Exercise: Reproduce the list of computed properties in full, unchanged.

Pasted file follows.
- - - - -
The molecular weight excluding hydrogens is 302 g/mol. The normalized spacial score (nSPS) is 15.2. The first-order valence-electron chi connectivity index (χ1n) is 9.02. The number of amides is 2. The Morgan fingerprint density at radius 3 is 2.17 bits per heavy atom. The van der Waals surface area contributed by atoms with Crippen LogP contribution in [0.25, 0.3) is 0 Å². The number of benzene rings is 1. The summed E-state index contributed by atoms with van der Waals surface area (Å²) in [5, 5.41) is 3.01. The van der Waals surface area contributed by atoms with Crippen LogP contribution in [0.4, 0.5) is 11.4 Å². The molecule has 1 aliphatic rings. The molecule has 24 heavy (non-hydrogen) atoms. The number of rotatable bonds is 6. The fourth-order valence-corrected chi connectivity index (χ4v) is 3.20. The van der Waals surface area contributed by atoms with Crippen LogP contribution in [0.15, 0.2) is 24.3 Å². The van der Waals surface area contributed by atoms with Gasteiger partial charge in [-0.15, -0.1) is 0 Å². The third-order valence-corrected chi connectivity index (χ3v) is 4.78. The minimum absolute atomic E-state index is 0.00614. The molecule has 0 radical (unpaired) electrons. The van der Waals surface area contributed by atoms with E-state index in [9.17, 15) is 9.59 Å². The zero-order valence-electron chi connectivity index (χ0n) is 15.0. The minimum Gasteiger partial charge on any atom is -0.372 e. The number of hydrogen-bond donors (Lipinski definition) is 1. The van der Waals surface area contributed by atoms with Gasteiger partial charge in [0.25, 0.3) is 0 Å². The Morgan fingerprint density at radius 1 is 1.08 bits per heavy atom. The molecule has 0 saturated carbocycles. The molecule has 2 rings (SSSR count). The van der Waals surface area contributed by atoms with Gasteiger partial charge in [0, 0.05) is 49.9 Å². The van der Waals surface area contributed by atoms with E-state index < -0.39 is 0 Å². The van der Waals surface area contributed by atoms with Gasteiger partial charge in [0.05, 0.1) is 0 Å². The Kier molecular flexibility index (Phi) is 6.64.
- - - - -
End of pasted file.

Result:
The molecular weight excluding hydrogens is 302 g/mol. The normalized spacial score (nSPS) is 15.2. The first-order valence-electron chi connectivity index (χ1n) is 9.02. The number of amides is 2. The Morgan fingerprint density at radius 3 is 2.17 bits per heavy atom. The van der Waals surface area contributed by atoms with Crippen LogP contribution in [0.25, 0.3) is 0 Å². The number of benzene rings is 1. The summed E-state index contributed by atoms with van der Waals surface area (Å²) in [5, 5.41) is 3.01. The van der Waals surface area contributed by atoms with Crippen LogP contribution in [0.4, 0.5) is 11.4 Å². The molecule has 1 aliphatic rings. The molecule has 24 heavy (non-hydrogen) atoms. The number of rotatable bonds is 6. The fourth-order valence-corrected chi connectivity index (χ4v) is 3.20. The van der Waals surface area contributed by atoms with Crippen LogP contribution in [0.15, 0.2) is 24.3 Å². The van der Waals surface area contributed by atoms with Gasteiger partial charge in [-0.15, -0.1) is 0 Å². The third-order valence-corrected chi connectivity index (χ3v) is 4.78. The minimum absolute atomic E-state index is 0.00614. The molecule has 0 radical (unpaired) electrons. The van der Waals surface area contributed by atoms with E-state index in [9.17, 15) is 9.59 Å². The zero-order valence-electron chi connectivity index (χ0n) is 15.0. The minimum Gasteiger partial charge on any atom is -0.372 e. The number of hydrogen-bond donors (Lipinski definition) is 1. The van der Waals surface area contributed by atoms with Gasteiger partial charge in [0.25, 0.3) is 0 Å². The Morgan fingerprint density at radius 1 is 1.08 bits per heavy atom. The molecule has 0 saturated carbocycles. The molecule has 2 rings (SSSR count). The van der Waals surface area contributed by atoms with Gasteiger partial charge in [0, 0.05) is 49.9 Å². The van der Waals surface area contributed by atoms with E-state index < -0.39 is 0 Å². The van der Waals surface area contributed by atoms with Gasteiger partial charge in [0.05, 0.1) is 0 Å². The Kier molecular flexibility index (Phi) is 6.64.